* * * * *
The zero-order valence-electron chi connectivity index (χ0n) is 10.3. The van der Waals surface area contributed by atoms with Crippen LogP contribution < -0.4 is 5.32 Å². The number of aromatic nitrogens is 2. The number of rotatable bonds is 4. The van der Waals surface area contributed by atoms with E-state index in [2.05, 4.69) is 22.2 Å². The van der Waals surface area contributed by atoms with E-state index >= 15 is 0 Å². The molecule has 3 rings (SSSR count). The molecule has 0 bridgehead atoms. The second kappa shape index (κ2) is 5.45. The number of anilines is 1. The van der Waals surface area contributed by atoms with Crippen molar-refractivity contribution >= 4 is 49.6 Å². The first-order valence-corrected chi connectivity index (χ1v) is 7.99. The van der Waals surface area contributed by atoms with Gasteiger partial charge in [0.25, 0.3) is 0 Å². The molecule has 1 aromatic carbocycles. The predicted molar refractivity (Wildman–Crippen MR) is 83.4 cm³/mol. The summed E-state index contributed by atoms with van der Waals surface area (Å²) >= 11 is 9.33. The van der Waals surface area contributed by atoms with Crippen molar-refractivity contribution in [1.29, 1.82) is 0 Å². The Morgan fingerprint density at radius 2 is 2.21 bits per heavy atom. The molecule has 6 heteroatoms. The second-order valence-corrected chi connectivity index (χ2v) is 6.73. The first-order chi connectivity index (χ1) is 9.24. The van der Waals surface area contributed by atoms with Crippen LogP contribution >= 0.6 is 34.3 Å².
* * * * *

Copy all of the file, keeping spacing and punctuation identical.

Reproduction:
The zero-order valence-electron chi connectivity index (χ0n) is 10.3. The van der Waals surface area contributed by atoms with Crippen LogP contribution < -0.4 is 5.32 Å². The number of aromatic nitrogens is 2. The number of rotatable bonds is 4. The van der Waals surface area contributed by atoms with E-state index in [2.05, 4.69) is 22.2 Å². The van der Waals surface area contributed by atoms with E-state index >= 15 is 0 Å². The molecule has 3 rings (SSSR count). The molecule has 0 bridgehead atoms. The second kappa shape index (κ2) is 5.45. The number of anilines is 1. The van der Waals surface area contributed by atoms with Crippen molar-refractivity contribution >= 4 is 49.6 Å². The first-order valence-corrected chi connectivity index (χ1v) is 7.99. The van der Waals surface area contributed by atoms with Gasteiger partial charge in [0.25, 0.3) is 0 Å². The molecule has 1 aromatic carbocycles. The predicted molar refractivity (Wildman–Crippen MR) is 83.4 cm³/mol. The summed E-state index contributed by atoms with van der Waals surface area (Å²) >= 11 is 9.33. The van der Waals surface area contributed by atoms with Crippen molar-refractivity contribution in [1.29, 1.82) is 0 Å². The Morgan fingerprint density at radius 2 is 2.21 bits per heavy atom. The molecule has 6 heteroatoms. The second-order valence-corrected chi connectivity index (χ2v) is 6.73. The first-order chi connectivity index (χ1) is 9.24. The van der Waals surface area contributed by atoms with Crippen LogP contribution >= 0.6 is 34.3 Å².